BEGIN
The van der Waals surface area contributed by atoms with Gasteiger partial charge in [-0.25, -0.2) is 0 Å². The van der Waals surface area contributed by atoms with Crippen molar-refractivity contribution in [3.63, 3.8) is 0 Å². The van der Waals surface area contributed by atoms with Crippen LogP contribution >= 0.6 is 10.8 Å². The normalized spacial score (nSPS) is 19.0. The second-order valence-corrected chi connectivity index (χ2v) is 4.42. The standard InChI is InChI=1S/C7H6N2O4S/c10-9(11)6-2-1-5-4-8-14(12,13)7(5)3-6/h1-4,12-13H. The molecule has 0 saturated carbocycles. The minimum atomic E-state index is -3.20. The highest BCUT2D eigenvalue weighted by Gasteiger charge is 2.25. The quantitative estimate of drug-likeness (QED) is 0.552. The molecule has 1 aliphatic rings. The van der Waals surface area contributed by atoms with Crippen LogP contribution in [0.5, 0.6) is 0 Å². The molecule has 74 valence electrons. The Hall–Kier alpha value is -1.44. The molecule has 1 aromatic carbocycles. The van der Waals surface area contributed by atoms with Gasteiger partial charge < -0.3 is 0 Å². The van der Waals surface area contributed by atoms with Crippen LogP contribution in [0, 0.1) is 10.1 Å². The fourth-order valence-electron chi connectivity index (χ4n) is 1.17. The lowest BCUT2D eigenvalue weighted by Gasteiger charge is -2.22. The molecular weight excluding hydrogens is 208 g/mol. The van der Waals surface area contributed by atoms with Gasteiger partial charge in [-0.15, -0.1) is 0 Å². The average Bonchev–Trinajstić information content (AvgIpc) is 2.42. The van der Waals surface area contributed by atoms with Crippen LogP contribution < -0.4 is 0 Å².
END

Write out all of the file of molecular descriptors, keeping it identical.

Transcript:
The van der Waals surface area contributed by atoms with Gasteiger partial charge in [-0.25, -0.2) is 0 Å². The van der Waals surface area contributed by atoms with Crippen molar-refractivity contribution in [3.63, 3.8) is 0 Å². The van der Waals surface area contributed by atoms with Crippen LogP contribution >= 0.6 is 10.8 Å². The normalized spacial score (nSPS) is 19.0. The second-order valence-corrected chi connectivity index (χ2v) is 4.42. The standard InChI is InChI=1S/C7H6N2O4S/c10-9(11)6-2-1-5-4-8-14(12,13)7(5)3-6/h1-4,12-13H. The molecule has 0 saturated carbocycles. The minimum atomic E-state index is -3.20. The highest BCUT2D eigenvalue weighted by Gasteiger charge is 2.25. The quantitative estimate of drug-likeness (QED) is 0.552. The molecule has 1 aliphatic rings. The van der Waals surface area contributed by atoms with Crippen LogP contribution in [0.5, 0.6) is 0 Å². The molecule has 74 valence electrons. The Hall–Kier alpha value is -1.44. The molecule has 1 aromatic carbocycles. The van der Waals surface area contributed by atoms with Gasteiger partial charge < -0.3 is 0 Å². The van der Waals surface area contributed by atoms with Crippen LogP contribution in [0, 0.1) is 10.1 Å². The fourth-order valence-electron chi connectivity index (χ4n) is 1.17. The lowest BCUT2D eigenvalue weighted by Gasteiger charge is -2.22. The molecular weight excluding hydrogens is 208 g/mol. The van der Waals surface area contributed by atoms with Gasteiger partial charge in [-0.15, -0.1) is 0 Å². The average Bonchev–Trinajstić information content (AvgIpc) is 2.42. The van der Waals surface area contributed by atoms with Crippen LogP contribution < -0.4 is 0 Å².